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Why ‘businesses not buildings’ hold the key to rethinking the office

Derrick Tate Director, Real Estate Advisory, PwC United Kingdom

With much of Europe back in lockdown and under tighter COVID-19 restrictions, debate about the future of the office rages on. 

Some believe the office is dead, with most office workers likely to remain working from home indefinitely. Others believe that as we adapt to COVID-19 and once people are vaccinated we will return to the office exactly as before.

Real Assets Office

Businesses not buildings

Much of the debate focuses on the buildings: do we need a smaller office; do we need an office at all? But you should be focusing on the business and the people not the buildings. It is imperative you understand what your business needs to maintain its culture, to recruit and retain talent, to meet your regulatory requirements and provide services to customers. What space and technology does your workforce need to be motivated, to be healthy and to be productive? Where does your workforce need to be located if not within commuting distance of the office? 

We don’t yet know what permanent changes will result from COVID-19. The most likely scenario is that many former office workers - but not all - will continue to work from home some of the time combined with some time in an office. 

The traditional model of local, regional and central offices is likely to be replaced with a more agile hybrid model in which home or virtual working complement local working in spaces away from the home and time in the central office. The location of work will be reset. Critically time spent in the central office will be for different activities than before.

We don’t yet know what permanent changes will result from COVID-19. The most likely scenario is that many former office workers - but not all - will continue to work from home some of the time combined with some time in an office.

The office is dead, long live the office

Offices will have fewer people undertaking individual concentrated work and more people collaborating and socialising with colleagues, contacts, clients and customers. As central offices will exist to serve a different purpose, the layout, design, furniture and services will need to change. 

Your workforce will choose where to work based on activities. For example, writing a report or reviewing a spreadsheet can be done at home. Collaborative activities, such as workshops, will be more effective in a central office. Some regulated activities may have to be undertaken in a defined controlled space. There will also remain a need for some people to be in the office more, such as those who may feel unable to work from home. In line with this, workforces will be categorised into “personas”, relating to their different space requirements.

The balance of virtual, local and central working for any organization will be dictated by the purpose of the workplace and those personas. 

As you prioritise investment in your real estate portfolio you need to understand its purpose.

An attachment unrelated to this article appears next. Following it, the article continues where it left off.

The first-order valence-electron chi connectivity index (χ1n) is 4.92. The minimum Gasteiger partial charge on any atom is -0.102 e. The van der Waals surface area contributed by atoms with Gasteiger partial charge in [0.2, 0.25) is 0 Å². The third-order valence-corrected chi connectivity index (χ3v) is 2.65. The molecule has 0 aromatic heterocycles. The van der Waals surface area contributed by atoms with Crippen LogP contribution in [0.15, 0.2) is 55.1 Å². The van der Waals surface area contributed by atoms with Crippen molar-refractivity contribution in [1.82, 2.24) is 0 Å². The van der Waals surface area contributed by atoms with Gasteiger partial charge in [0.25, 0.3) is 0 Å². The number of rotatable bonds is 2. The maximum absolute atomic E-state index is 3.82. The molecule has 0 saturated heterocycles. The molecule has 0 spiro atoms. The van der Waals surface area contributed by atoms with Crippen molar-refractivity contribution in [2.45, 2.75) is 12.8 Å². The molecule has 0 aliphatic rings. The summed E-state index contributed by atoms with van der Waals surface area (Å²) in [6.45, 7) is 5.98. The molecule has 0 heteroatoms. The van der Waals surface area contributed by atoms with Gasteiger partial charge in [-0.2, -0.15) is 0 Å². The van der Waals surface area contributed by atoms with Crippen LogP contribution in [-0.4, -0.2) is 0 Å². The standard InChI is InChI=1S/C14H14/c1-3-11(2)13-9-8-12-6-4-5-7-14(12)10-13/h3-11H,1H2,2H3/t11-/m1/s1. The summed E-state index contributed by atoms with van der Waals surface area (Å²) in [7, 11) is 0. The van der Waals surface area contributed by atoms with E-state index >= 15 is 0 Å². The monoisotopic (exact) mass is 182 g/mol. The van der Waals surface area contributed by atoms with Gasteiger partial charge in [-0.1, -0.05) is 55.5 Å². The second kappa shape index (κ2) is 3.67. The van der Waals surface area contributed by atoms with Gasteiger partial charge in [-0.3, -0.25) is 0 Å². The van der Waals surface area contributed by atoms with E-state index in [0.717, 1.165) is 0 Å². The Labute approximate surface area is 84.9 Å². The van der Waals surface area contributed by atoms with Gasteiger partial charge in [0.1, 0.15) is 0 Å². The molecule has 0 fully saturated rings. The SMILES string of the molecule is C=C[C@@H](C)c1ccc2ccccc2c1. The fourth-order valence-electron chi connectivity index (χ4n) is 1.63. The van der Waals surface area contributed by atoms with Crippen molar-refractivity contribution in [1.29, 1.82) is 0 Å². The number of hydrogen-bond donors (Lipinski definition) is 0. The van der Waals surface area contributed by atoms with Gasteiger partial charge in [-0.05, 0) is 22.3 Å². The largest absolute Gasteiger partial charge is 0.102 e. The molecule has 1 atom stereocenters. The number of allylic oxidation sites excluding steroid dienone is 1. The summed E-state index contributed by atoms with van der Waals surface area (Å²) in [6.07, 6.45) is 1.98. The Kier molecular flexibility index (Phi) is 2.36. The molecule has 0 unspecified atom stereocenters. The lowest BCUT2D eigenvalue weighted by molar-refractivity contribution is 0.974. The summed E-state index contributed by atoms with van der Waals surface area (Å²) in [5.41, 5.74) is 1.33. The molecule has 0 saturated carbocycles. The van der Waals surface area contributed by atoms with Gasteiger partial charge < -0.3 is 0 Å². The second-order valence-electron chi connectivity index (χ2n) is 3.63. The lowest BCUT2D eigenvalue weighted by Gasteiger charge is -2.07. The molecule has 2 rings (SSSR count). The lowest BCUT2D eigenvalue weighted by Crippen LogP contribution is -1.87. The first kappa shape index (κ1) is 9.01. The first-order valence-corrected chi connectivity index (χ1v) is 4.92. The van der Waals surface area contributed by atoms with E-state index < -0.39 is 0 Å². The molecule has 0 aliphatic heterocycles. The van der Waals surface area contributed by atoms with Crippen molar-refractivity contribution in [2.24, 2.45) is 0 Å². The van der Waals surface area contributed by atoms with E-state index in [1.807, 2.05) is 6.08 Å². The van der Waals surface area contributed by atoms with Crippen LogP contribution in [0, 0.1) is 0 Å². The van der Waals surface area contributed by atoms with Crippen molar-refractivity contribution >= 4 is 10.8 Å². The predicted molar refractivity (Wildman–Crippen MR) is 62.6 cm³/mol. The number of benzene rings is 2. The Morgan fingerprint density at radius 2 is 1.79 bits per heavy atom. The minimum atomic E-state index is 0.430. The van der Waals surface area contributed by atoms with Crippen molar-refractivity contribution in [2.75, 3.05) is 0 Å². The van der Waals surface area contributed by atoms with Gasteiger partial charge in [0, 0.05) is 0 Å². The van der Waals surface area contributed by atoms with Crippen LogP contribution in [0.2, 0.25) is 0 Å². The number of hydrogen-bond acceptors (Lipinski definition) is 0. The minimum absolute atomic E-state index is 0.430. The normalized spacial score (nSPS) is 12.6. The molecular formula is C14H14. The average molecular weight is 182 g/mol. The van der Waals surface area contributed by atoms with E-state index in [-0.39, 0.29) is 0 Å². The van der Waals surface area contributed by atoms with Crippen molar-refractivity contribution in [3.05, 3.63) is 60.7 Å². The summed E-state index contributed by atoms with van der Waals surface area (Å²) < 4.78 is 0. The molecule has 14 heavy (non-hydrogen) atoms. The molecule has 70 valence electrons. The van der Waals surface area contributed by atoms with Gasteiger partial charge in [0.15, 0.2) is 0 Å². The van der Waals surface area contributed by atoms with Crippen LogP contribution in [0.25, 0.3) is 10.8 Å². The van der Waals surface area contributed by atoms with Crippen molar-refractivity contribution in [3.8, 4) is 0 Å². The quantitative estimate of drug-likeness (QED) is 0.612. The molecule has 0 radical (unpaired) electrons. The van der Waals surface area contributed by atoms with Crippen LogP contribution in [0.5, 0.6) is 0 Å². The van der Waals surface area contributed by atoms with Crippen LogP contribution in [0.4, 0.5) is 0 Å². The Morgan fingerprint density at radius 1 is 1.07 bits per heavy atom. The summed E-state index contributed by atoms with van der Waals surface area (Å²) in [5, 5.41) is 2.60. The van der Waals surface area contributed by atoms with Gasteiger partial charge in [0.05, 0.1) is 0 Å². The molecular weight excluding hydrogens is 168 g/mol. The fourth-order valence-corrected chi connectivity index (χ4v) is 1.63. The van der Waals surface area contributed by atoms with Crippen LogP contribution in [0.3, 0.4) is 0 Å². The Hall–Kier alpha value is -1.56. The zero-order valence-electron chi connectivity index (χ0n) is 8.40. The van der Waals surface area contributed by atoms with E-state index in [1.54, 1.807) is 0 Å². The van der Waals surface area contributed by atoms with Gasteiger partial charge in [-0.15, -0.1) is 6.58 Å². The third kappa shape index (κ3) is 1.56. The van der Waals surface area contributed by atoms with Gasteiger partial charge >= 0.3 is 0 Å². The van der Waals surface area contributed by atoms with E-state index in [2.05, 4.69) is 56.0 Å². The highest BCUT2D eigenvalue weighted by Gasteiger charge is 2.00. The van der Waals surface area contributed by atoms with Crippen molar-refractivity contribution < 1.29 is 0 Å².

You need to understand the drivers. Real estate after all is typically the second largest area of cost after people, so why do you need it? If you asked this question a year ago most would have answered that we need offices to give employees a place to work. COVID-19 has turned this on its head. Most of us have gone through a forced experiment in home working, and we have learnt some things along the way. 

From our work with clients, we see the purpose of the office is largely dictated by the following considerations, each of which will be different for every organisation:

  • business strategy;
  • size, shape, location and profile of the workforce;
  • workforce needs/preferences 
  • customer requirements; 
  • regulatory environment;
  • technology platform; and
  • organisational culture.

Once you understand why you need real estate, what purpose the space serves, then you can design a technology-enabled, agile hybrid model that meets your needs now and provides the flexibility you may need as we come out of this pandemic prepared to navigate any future disruption. 

2021 offers a unique window of opportunity to rethink the role of the office and reset the foundations of work. Now is a good time to review your real estate leases and services contracts to ensure they are providing what you need and to identify opportunities to release more value. To remain agile, it is likely you will need more of the space you occupy to be held on shorter, more flexible terms, including greater use of short-term flexible space. 

Act now to stay ahead, delays will have a high opportunity cost. If you’d like to find out more, including how to make a case for change, please get in touch. 

The traditional model of local, regional and central offices is likely to be replaced with a more agile hybrid model in which home or virtual working complement local working in spaces away from the home and time in the central office. The location of work will be reset. Critically time spent in the central office will be for different activities than before.

Watch our Real Assets perspectives video: where growth, workforce and real assets meet to find out more.

Contact us

Derrick Tate

Derrick Tate

Director, Real Estate Advisory, PwC United Kingdom

Tel: +44 (0)7718 340363

Craig Hughes

Craig Hughes

Global Real Estate & Hybrid Transformation Leader, Partner, Corporate Finance, PwC United Kingdom

Tel: +44 (0) 7715 607 043

Ainsley Moore

Ainsley Moore

Head of UK Real Estate Advisory, PwC United Kingdom

Tel: +44 (0)7595 611487

Jon Dymond

Jon Dymond

Hybrid Organisations, Workforce Strategy and Culture, PwC United Kingdom

Tel: + 44 (0) 7802 659129

Stephanie Bloor

Stephanie Bloor

Director, Organisational Agility, PwC United Kingdom

Tel: +44 (0)20 7213 5068

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